I must admit that I groaned when I learned that Busman was today’s setter – his puzzles are never bad, but are usually too easy. The last couple have shown a distinct increase in difficulty so all we need now is an improvement in the level of enjoyment – the “wow” factor.



  1. BigBoab
    Posted March 25, 2010 at 1:39 pm | Permalink

    Tricky but fair, I enjoyed 24a, 26a and 24d.

  2. Prolixic
    Posted March 25, 2010 at 2:20 pm | Permalink

    Excellent commentary BD and thanks to Busman for a more challenging puzzle. In relation to 24d, a nickname for Mrs T was TINA (There In No Alternative) – I wonder whether the clue is also alludes to this?

    • Posted March 25, 2010 at 2:34 pm | Permalink

      That sounds very plausible – but I didn’t need much of an excuse to link to one of my all-time favourite tracks!

  3. Chris
    Posted March 25, 2010 at 3:24 pm | Permalink

    Thank you for the explanations without which it was unfinished. Didn’t get 18d, 24ac (and still don’t like it much) nor 26 as nowhere near bellringing!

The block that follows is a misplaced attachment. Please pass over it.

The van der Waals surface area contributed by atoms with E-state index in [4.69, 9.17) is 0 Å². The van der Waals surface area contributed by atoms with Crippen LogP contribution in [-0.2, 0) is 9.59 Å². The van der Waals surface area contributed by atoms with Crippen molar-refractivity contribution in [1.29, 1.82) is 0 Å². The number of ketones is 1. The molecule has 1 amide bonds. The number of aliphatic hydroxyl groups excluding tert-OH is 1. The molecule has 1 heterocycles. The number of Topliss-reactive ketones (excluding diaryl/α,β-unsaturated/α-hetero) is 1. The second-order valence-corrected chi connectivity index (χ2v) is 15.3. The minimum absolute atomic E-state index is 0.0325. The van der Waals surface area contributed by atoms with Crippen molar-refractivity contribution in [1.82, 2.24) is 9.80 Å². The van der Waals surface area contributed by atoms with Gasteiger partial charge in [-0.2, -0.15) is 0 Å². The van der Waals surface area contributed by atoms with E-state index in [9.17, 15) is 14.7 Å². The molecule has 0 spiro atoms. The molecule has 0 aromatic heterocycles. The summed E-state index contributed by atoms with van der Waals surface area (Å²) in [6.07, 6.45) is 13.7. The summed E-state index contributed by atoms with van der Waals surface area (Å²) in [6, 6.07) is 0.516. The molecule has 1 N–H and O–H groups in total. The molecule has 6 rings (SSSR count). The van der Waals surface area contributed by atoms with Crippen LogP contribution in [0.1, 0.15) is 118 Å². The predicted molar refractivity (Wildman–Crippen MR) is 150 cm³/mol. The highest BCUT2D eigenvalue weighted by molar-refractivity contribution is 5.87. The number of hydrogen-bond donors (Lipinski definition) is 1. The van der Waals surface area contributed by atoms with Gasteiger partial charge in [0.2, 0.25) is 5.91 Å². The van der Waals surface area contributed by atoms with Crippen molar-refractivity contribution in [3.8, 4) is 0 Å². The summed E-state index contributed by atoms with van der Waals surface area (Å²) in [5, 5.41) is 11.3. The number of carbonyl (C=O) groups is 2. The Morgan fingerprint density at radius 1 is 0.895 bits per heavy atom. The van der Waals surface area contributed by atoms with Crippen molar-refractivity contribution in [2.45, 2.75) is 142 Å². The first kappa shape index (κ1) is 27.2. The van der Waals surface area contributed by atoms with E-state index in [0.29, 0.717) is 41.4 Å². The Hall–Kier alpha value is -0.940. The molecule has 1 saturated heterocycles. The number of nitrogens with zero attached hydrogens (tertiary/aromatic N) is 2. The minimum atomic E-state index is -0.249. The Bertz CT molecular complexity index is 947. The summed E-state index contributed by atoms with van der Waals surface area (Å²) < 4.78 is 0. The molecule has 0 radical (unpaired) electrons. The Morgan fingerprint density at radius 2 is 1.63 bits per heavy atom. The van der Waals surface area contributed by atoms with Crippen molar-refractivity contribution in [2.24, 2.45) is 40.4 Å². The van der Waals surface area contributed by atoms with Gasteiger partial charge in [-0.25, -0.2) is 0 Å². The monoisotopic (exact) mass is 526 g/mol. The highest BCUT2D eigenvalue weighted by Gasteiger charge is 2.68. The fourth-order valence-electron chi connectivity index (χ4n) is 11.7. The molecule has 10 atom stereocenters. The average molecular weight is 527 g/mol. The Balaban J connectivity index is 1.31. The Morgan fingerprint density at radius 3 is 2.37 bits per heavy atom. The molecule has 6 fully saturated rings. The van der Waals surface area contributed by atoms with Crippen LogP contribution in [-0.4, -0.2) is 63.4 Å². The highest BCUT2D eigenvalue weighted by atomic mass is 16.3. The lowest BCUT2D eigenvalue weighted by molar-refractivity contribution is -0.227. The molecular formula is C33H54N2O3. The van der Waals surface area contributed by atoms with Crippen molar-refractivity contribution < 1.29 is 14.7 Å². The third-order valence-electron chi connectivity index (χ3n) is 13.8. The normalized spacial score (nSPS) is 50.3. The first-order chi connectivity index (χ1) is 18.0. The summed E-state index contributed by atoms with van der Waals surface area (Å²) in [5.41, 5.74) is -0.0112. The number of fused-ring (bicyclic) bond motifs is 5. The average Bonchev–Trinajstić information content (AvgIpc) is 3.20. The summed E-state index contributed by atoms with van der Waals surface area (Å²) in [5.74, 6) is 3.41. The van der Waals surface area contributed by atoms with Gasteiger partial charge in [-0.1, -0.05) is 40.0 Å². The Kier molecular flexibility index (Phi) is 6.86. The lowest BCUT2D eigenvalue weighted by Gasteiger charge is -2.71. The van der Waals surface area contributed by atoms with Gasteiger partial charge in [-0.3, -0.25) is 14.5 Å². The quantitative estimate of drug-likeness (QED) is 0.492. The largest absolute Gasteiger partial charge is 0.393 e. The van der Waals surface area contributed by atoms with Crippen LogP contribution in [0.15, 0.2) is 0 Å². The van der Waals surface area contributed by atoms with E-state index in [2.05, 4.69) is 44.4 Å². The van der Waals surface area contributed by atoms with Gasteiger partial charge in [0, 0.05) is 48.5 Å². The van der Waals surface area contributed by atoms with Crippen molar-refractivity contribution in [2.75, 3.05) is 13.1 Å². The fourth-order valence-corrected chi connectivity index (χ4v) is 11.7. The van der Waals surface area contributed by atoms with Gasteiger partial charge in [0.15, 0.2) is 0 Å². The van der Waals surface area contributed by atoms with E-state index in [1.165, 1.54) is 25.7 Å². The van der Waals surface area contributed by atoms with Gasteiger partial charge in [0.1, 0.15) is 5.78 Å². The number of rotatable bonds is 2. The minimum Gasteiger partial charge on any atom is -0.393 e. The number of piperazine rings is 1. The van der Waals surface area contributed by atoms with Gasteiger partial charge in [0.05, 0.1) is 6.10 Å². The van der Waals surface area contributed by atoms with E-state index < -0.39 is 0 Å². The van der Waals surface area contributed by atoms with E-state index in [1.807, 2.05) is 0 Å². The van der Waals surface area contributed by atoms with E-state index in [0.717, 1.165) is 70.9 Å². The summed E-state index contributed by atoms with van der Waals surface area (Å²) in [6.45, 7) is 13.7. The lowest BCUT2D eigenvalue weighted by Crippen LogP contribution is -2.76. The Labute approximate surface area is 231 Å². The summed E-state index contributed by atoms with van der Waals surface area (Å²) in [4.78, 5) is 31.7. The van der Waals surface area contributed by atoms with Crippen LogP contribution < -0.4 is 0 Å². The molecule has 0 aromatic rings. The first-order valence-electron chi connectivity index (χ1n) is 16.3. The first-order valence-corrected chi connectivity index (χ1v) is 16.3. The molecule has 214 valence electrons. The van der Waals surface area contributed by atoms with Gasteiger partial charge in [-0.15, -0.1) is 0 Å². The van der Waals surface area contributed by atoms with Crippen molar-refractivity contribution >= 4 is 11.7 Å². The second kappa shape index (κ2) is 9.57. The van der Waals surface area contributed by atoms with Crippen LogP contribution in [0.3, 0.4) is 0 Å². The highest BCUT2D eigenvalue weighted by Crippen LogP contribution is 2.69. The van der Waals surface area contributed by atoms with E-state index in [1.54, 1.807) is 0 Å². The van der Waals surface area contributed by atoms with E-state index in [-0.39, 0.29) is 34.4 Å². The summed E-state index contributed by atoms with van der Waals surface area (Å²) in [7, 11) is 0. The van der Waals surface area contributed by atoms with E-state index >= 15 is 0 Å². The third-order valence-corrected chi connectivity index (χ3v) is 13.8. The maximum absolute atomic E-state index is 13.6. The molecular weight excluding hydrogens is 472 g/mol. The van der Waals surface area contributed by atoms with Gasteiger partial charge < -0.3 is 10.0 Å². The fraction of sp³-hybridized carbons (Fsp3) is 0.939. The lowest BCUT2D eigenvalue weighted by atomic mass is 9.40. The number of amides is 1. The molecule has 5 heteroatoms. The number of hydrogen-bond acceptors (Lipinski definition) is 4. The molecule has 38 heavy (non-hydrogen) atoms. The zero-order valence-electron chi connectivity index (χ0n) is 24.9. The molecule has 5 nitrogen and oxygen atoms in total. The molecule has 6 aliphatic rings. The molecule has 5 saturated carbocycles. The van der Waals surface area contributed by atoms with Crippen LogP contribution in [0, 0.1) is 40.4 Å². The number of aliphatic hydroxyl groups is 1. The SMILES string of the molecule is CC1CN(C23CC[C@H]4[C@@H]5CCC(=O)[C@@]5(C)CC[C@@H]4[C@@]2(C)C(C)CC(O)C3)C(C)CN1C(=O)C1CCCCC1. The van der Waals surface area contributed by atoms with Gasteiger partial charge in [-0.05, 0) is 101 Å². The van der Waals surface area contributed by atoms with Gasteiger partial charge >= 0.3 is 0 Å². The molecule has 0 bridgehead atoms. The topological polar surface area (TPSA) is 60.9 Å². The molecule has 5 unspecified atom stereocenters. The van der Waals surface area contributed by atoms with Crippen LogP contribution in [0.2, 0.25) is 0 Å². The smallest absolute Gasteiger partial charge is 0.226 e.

Favourite clue was 13d where the anagram indicator was half of the answer and liked 22 ac because it taught me a new word by working out the answer.
    Finally, I enjoyed 1ac.

    • Posted March 25, 2010 at 3:44 pm | Permalink

      Chris – do you mean 7a? I confess that I missed the anagram indicator here, but managed the answer anyway. Agree with you that 13d was Cool!!

      • Chris
        Posted March 25, 2010 at 5:06 pm | Permalink

        Sorry been on other things…
        No, tho’ I agree that the hyphenated bit of I ac was clever. What I was referring to was the word “cook” as the indicator in 13d as althouth cordon bleu can refer to anything it is primarily a cooking expression……any clearer?